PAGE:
Using Your Network To Find A Job

Former Coworkers and Friends

One thing that many aspiring developers forget when trying to improve their personal network is that they already have one. In all honesty, unless you’ve been living under a rock, you likely already have a personal network of hundreds of people. I grew up out in the sticks, at the end of the power line (literally), yet just the contacts from my childhood comprise hundreds of people, dozens of whom have careers or contacts in computer-related disciplines. And this is from a guy who grew up in small town Tennessee. I later went to college in the “big city” (Nashville) and met thousands more people.

The point is you already have a network and you are absolutely insane if you don’t use it to your advantage. Even if none of your former coworkers, friends, and contacts from school are professional software developers, it’s highly unlikely that the same is also true of all their friends and contacts. In addition, if you are thinking about becoming a contractor or consultant, your nontechnical contacts can also help you out to a surprising degree, either as potential clients themselves or because of their own networks.

At this point, I’d also like to mention that most of us tend to think of old friends and coworkers as they are when we were around them, rather than remembering that they change as much as we do. As a result, it’s quite possible that even if you don’t think you know someone in this industry (or someone who can otherwise help you), you actually do.

Now, you might be tempted at this point to start sending emails to people. Don’t do that. If you know even a moderate number of people, sending emails to all of them will quickly get out of hand. Not only will it take a bunch of time to send emails to everyone, but the responses will also take up a lot of time. In addition, you may not want everyone to know that you are in the process of trying to get a software development job. I don’t know about you, but just because I know someone doesn’t necessarily mean that I want to trust them when I’m trying to start a new career. It also doesn’t mean that they are actually able to help me in a useful fashion (for instance, I have multiple friends in Australia who would love to help me find a job, but I don’t plan to move). Instead of contacting your entire list, you should segment it and tailor your messages based on what you can do for them and do it slowly.

It may seem a bit annoying, but the fastest way to get someone’s attention is to be useful to them. When your approach to other people is based on trying to get them to help you, it’s very easy to turn people against you or simply be ignored, whereas if you have the potential to be useful, people are more likely to help you out. “Useful,” in this case, doesn’t necessarily mean that you do work for them (although if they have simple computer problems you can help with, that will still help you). Instead, get into the habit of making contact with a few people a week, and take time to actually find out what’s going on with them. Keep notes (I use a spreadsheet when doing this), and forward things on to them that you think might be useful to them. This can include jobs if they are looking for one or potential business contacts for their employer. Ideally, what you want is to have a list of people to whom you are a valuable contact. This can be especially helpful if you connect members of your network who need things with other members of your network who provide those things. That’s the first step to getting on people’s radar and staying there.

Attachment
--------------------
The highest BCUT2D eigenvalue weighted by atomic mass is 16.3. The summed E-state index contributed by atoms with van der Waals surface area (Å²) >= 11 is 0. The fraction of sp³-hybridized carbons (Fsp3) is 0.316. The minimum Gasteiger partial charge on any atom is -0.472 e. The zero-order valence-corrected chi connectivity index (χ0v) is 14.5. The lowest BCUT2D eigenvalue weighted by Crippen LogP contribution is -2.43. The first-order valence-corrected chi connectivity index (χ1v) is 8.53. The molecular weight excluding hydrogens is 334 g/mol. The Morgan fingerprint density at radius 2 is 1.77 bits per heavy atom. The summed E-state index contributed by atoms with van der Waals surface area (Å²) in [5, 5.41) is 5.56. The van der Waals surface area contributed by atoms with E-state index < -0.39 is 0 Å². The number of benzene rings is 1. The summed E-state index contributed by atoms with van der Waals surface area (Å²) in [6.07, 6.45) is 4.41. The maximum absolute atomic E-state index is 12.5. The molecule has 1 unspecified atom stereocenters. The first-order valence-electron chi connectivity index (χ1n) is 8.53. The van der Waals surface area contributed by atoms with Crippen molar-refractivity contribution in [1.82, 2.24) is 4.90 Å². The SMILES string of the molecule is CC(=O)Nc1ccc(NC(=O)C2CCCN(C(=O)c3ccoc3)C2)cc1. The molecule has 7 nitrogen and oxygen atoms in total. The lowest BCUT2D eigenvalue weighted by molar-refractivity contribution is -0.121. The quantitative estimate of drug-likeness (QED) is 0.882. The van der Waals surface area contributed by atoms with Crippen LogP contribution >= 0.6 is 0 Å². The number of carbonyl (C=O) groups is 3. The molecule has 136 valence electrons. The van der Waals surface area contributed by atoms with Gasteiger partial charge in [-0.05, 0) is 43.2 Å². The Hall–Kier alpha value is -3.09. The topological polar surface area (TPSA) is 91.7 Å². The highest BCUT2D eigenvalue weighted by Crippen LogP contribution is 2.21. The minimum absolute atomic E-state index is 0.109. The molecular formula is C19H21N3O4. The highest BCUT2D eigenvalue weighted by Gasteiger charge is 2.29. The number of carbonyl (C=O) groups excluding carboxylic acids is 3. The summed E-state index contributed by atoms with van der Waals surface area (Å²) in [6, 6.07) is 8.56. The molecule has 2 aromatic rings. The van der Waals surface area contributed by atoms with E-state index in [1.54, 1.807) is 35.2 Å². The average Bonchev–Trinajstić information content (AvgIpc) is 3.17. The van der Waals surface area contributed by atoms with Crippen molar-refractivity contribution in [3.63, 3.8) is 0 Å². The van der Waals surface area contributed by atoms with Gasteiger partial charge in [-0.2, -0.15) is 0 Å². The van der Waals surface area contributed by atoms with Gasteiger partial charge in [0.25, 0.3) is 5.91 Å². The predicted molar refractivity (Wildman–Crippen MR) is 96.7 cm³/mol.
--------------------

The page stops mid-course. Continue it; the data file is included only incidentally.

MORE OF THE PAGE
There is one other thing you can do for people in your network that is valuable and doesn’t necessarily require you to find them business contacts or jobs, and that is to serve as a reference for them. Generally speaking, if you’ve had at least some work experience, you will have had a positive working relationship with at least a few people. You should reach out to those people and let them know that you are happy to serve as a reference if they ever need one. In addition, you can write a recommendation for them on LinkedIn or other professional web sites. Besides helping the competent people you know find work, this also gets you into a good habit, that being the habit of serving as a resource for other people. While it may seem like a small thing now, this is a habit that will pay off well further along in your career.

Now, I know that at least some readers will read the preceding items and think that it sounds a little like I am suggesting that you should help people so that they will reciprocate. It sounds that way, but it isn’t. You should be doing this without the thought of reward, but that doesn’t mean it’s out of a lack of self-interest. In essence, the best way to think about it is that you are a part of an ecosystem and these practices help improve the ecosystem. While your career is your own responsibility, it will be infinitely improved by having a solid network of people around you. The experience of the other people in your network will similarly improve by your efforts. Instead of looking at yourself as being separate from others, it is far better to think of yourself as a representative of a larger set of people, all of whom are going in the same direction. This mindset will take you further than simply going it alone.

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